Tag: Book Review

Quote from Things Left Unsaid: She'd written the story of Cassie's death a dozen different ways, but she still wasn't clear on what had actually happened that night.

Book Review | Things Left Unsaid by Courtney Walsh

When Cassie Jacobs drowned, she left behind a lot of messed-up people blaming themselves for her death.

Ten years later, people are pretending they’ve moved on. Cassie’s mother has organised a memorial party. Her father is withdrawn. Her brother owns an adventure tourism business. One of Cassie’s best friends getting married. Another is on the verge of a career breakthrough … if only she can open herself up to feeling emotion again.

Things Left Unsaid is one of those novels with a slow build. We’re introduced to each of the characters and their somewhat petty present-day problems (many of which are caused by the interfering Nora, Elle’s future mother-in-law). But as the plot develops and we get to know each of the characters, we start seeing beyond the petty and into their hearts as Walsh takes us into the hidden places and we see the hurts and where they’ve come from.

And that’s neither petty nor pretty. But it is powerful. And it’s worth reading.

But, as I said, the novel has a slow build. The first quarter feels almost confusing as it changes point of view often: Lyndie, Elle, Karen, Tucker. The story settles into itself in the next quarter, but it still feels like it’s lacking something. It’s lacking emotion, but that’s deliberate: all the characters are holding back emotionally, and that comes through in the writing.

The novel really comes into itself in the final quarter.

Secrets are acknowledged, things once left unsaid are said, and the emotion arrives like a roller coaster on that final downward swoop. Things Left Unsaid definitely hits all the right spots for a contemporary Christian romance with a side of real life.

Recommended for fans of authors like Robin Lee Hatcher, Denise Hunter, Kara Isaac, Amy Matayo, and Becky Wade.

Thanks to Waterfall Press and NetGalley for providing a free ebook for review.

About the Author

Courtney WalshCourtney Walsh is a novelist, artist, theater director, and playwright. Change of Heart is her fifth novel and is set in the same town as Paper Hearts. Her debut novel, A Sweethaven Summer, hit the New York Times and USA Today e-book bestseller lists and was a Carol Award finalist in the debut author category. She has written two additional books in the Sweethaven series, as well as two craft books and several full-length musicals. Courtney lives in Illinois where she and her husband own a performing and visual arts studio. They have three children.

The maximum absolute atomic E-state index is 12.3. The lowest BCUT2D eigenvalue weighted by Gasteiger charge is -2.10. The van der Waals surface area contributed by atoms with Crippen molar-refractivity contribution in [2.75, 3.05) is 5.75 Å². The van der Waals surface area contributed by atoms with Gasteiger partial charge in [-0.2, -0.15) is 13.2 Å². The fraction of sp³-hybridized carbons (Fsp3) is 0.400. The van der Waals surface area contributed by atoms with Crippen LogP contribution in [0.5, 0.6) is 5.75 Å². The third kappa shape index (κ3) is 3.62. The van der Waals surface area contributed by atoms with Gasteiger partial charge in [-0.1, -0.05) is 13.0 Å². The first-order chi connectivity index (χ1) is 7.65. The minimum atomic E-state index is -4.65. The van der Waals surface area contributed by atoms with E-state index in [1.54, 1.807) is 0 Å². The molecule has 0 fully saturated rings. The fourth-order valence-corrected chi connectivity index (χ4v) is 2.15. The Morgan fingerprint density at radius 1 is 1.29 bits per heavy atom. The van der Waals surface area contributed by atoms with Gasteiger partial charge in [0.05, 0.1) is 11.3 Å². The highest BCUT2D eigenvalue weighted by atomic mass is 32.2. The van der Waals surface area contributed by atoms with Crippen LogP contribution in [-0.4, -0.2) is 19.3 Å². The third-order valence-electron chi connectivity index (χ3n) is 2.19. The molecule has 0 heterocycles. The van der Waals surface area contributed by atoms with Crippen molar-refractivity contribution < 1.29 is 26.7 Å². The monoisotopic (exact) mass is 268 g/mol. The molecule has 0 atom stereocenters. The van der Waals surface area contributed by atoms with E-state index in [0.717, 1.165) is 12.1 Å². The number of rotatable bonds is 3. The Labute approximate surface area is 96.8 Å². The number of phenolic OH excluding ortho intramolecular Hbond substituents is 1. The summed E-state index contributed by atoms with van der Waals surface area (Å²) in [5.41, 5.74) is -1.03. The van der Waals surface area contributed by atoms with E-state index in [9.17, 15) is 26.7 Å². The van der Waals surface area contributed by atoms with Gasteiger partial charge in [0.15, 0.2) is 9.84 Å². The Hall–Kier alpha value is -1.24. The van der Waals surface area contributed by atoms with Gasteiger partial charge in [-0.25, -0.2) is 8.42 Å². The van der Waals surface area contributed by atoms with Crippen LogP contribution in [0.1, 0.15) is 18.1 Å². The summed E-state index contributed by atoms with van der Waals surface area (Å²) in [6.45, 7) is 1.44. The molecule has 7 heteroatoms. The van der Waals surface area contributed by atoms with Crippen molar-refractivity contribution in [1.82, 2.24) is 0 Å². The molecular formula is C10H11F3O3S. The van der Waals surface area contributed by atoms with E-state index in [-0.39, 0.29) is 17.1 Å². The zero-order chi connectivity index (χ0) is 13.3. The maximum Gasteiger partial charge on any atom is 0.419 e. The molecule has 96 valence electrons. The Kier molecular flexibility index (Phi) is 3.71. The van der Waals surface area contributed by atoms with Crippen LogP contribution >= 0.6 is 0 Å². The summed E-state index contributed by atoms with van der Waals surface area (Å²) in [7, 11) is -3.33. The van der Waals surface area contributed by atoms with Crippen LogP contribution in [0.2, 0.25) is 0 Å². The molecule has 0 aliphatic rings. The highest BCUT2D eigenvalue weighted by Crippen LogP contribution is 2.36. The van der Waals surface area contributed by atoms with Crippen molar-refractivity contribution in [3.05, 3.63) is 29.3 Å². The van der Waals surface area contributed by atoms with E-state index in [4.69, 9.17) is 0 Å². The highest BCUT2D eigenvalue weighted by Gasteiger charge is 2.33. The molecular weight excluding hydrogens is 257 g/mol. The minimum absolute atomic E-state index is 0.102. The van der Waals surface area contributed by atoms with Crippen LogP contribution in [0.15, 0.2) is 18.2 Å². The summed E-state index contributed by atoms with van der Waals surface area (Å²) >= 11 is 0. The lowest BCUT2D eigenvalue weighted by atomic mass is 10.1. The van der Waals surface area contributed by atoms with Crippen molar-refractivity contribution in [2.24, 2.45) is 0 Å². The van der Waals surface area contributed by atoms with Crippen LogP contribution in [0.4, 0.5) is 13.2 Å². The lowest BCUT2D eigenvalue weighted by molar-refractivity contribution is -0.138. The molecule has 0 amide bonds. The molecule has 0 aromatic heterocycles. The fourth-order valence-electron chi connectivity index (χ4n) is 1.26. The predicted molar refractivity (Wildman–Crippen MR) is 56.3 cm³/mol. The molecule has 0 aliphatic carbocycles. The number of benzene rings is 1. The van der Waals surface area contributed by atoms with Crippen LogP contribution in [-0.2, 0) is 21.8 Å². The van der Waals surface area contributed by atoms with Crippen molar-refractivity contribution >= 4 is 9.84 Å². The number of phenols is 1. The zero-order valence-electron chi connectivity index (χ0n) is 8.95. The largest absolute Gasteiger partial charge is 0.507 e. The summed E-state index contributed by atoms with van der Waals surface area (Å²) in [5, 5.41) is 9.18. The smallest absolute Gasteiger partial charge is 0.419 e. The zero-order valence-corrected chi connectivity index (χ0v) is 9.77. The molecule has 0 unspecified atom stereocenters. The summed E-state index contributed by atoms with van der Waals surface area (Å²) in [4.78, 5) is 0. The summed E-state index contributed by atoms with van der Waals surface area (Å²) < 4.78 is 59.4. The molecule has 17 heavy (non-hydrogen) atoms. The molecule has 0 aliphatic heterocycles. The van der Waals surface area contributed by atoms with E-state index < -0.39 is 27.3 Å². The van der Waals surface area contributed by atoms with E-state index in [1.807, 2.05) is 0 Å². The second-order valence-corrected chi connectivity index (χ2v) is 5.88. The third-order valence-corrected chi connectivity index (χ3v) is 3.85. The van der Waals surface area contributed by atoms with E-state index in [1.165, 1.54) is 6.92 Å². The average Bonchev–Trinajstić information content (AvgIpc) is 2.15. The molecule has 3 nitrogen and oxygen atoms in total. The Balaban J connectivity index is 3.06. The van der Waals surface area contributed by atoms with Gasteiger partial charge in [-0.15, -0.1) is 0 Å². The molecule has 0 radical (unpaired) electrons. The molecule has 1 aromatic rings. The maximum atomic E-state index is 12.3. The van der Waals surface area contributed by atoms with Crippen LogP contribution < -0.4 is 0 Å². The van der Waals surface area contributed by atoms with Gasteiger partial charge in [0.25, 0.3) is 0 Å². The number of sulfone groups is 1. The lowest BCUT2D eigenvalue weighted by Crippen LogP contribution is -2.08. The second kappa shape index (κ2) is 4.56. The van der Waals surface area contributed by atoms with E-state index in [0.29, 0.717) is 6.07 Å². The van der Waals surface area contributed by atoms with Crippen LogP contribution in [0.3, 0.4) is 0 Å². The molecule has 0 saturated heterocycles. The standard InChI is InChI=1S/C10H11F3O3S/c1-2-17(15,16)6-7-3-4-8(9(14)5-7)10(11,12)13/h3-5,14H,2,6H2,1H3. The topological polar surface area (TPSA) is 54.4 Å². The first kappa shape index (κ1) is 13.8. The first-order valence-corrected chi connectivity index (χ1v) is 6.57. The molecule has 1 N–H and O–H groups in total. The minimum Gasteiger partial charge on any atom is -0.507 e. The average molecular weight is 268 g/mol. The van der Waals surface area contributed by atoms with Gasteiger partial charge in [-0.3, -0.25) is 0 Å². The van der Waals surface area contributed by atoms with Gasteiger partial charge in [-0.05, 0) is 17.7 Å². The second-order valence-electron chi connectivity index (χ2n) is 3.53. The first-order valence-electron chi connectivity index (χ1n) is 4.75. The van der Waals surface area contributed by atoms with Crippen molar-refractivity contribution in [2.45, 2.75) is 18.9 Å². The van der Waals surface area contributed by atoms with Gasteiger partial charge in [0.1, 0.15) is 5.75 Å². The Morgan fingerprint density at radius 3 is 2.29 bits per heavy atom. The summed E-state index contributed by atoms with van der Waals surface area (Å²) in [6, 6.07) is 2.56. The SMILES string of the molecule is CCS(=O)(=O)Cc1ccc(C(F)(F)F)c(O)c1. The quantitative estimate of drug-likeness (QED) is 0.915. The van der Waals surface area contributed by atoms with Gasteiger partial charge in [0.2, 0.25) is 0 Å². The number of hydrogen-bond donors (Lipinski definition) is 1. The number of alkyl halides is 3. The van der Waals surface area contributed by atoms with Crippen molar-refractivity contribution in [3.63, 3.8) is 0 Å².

Find Courtney Walsh online at …

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About Things Left Unsaid

An emotional novel of family, friendship and forgiveness from Courtney Walsh, the New York Times bestselling author of Hometown Girl.

Lyndie St. James is thrilled that her best friend, Elle, is getting married but unprepared for the emotional storm of the wedding week and returning to her childhood summer home of Sweethaven. The idyllic cottage community harbors some of her best—and worst—memories. It’s not only the tragic death of her childhood friend Cassie that has haunted her for ten years, it’s the other secrets she’s buried that have kept her from moving on.

But Lyndie isn’t the only one with secrets.

Cassie’s mother, father and brother, still struggling with the loss, have been drifting further and further apart. And Elle herself, the last to see Cassie alive, carries an impossible burden of guilt. Now reunited, each of them has a choice: to reveal the truths of that night or continue to live in its shadow. That means embarking on a personal journey of the heart—to escape the darkness and all its regrets and to finally come to terms with the past and, especially, with each other.

Find Things Left Unsaid online at:

Amazon | ChristianBook | Goodreads

Click here to find Things Left Unsaid and other great Christian fiction at my Amazon shop!

Quote from A Shot at Love by Sarah Loudin Thomas, featured in Christmas Heirloom

Book Review | The Christmas Heirloom: Four Holiday Novellas of Love through Generations

This is a fun novella collection from four popular authors, each writing in the genre they are known for. The stories are linked several ways—they are linked to each other as the heroines are gifted and then pass down a family heirloom, and each has a Christmas scene (enough to make it marketable as a Christmas collection, but not so Christmassy that it felt odd to read in October). Some of the stories are also linked to other stories from that individual author. Clever, and fun!